Chapter Four first shares the most and least beneficial activities and components based on student results and feedback. The most beneficial are: the authors’ resources of authentic input and output, such as the teacher presenting his/her own cultural experiences and encounters (i.e., authentic input) and student produced videos or presentations (i.e., authentic output). Moving on to what students found least beneficial, the authors share the technology itself, as it can fail and be overwhelming and stressful for students. As for activities specifically that were disliked, there was taking selfies in a culturally sensitive location. They also didn’t favor the use of English as part of classroom instruction or non-authentic/semi-authentic recorded language as part of instruction. Even if the native authentic language was more difficult due to vocabulary, grammar, speed, or accent, they preferred the authentic language over semi-authentic modified or staged content. Second, the chapter examines the impact of students’ experience in participating in hybrid language learning, where students express the value of cultural content and intercultural competencies acquired. Some students had a little cultural content in their previous language classes, and those who had felt that it was disconnected to the course content, and therefore, less meaningful. The authors discuss some resources for teaching culture utilized in their classes that made cultural instruction effective.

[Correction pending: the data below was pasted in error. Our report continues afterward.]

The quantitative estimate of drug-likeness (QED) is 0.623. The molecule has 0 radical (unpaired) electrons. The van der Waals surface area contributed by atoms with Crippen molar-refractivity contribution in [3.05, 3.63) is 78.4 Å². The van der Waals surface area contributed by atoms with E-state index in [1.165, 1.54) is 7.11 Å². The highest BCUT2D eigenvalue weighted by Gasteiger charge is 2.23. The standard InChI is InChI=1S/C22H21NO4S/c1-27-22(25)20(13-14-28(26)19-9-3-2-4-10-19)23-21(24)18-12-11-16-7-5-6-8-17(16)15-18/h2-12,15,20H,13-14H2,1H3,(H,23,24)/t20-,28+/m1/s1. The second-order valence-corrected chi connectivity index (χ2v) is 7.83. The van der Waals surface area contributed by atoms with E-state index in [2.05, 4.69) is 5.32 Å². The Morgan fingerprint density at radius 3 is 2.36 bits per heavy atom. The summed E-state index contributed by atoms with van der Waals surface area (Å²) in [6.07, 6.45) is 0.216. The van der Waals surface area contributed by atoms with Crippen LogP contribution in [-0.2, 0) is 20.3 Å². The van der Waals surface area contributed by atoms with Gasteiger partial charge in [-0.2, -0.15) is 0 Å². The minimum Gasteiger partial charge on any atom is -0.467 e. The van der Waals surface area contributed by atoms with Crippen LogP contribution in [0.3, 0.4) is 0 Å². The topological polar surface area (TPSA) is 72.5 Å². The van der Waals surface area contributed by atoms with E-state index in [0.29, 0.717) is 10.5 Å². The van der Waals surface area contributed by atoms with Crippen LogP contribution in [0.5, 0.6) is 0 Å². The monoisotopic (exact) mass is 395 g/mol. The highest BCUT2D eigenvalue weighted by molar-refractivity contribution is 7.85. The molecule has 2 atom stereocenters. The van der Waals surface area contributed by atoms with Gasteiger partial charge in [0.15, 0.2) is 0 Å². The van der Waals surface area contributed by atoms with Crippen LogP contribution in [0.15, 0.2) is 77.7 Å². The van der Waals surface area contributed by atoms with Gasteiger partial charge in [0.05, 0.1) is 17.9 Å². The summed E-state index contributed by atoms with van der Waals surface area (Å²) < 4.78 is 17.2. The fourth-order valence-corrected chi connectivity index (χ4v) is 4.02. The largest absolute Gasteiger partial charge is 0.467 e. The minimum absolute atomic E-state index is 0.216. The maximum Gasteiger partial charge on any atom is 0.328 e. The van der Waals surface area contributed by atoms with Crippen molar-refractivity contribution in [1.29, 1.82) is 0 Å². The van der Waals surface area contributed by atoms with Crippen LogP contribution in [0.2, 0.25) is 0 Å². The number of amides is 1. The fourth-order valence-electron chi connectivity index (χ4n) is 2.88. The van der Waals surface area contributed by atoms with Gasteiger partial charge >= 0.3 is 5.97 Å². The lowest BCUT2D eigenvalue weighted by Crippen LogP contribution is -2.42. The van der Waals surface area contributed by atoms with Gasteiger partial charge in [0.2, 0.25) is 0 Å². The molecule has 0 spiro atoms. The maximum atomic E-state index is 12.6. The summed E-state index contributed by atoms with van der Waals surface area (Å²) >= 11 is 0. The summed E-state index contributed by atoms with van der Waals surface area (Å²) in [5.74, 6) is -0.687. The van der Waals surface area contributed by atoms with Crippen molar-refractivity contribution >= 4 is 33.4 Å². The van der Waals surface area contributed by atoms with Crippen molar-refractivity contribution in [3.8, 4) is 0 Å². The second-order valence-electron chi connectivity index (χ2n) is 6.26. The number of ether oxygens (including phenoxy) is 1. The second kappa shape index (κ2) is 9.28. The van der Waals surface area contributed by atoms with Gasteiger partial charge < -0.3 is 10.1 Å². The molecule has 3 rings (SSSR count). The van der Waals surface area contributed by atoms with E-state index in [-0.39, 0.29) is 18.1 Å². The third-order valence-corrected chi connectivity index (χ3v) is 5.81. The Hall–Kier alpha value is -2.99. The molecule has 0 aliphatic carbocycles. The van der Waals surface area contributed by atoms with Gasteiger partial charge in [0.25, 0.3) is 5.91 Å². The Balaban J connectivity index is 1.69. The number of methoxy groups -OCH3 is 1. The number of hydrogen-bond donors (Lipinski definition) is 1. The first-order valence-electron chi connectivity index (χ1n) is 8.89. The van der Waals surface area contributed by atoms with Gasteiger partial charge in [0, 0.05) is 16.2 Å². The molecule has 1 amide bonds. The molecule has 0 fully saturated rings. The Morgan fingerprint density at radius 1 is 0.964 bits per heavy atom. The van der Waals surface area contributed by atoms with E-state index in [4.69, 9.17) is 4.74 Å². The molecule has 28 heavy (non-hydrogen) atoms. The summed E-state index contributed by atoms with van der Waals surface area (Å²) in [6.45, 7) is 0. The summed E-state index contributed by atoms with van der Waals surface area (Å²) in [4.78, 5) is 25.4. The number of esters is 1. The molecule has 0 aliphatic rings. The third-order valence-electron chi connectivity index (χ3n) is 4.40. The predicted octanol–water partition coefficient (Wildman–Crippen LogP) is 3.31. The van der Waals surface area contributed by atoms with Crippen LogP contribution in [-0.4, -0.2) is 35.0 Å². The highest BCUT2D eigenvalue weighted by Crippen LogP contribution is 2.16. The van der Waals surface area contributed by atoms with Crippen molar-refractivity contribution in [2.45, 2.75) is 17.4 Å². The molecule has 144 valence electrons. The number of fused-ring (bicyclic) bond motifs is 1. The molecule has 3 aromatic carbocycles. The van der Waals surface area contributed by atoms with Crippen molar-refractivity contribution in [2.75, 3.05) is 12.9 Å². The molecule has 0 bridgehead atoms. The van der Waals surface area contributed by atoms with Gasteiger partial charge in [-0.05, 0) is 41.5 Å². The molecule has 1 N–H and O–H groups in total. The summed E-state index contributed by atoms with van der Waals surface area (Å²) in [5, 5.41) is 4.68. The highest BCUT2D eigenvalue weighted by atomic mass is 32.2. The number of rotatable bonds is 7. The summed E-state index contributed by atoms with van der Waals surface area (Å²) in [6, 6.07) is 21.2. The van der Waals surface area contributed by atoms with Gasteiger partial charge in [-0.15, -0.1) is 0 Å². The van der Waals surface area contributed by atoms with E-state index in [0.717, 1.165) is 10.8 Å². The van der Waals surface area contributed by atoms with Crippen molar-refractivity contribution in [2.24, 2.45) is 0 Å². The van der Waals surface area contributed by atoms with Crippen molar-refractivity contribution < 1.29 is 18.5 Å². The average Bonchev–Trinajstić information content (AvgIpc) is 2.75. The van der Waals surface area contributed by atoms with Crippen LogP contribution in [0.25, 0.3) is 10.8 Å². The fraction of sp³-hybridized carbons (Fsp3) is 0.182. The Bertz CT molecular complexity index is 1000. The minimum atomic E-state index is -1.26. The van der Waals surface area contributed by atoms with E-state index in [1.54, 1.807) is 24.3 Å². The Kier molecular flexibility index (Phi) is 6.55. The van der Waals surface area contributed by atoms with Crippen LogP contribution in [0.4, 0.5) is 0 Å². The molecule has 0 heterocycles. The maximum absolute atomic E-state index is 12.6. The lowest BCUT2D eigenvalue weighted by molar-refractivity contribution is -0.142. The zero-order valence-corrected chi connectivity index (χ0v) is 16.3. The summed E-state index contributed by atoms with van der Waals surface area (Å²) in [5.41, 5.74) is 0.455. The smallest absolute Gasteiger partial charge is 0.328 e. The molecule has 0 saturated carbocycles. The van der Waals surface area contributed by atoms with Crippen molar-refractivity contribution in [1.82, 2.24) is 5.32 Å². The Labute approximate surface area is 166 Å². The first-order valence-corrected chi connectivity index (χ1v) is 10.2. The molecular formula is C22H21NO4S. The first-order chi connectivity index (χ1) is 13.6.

In Chapter Five, the authors offer their perspectives on hybrid language teaching and begin by suggesting that hybrid teaching as a model should remain eclectic and not be informed by a unified model. Teachers enter hybrid teaching with different levels of experience with technology and the strength of each instructor is better leveraged by permitting each one to draw on his/her professional skill set. The remainder of the chapter is divided into two parts in which each author shares her experience in learning how to teach and how technology and hybrid teaching has informed their language instructional approaches. The two sections are set up with identical questions for each author and then a short narrative response to each question. The format makes the content from the authors’ experiences accessible, as they chat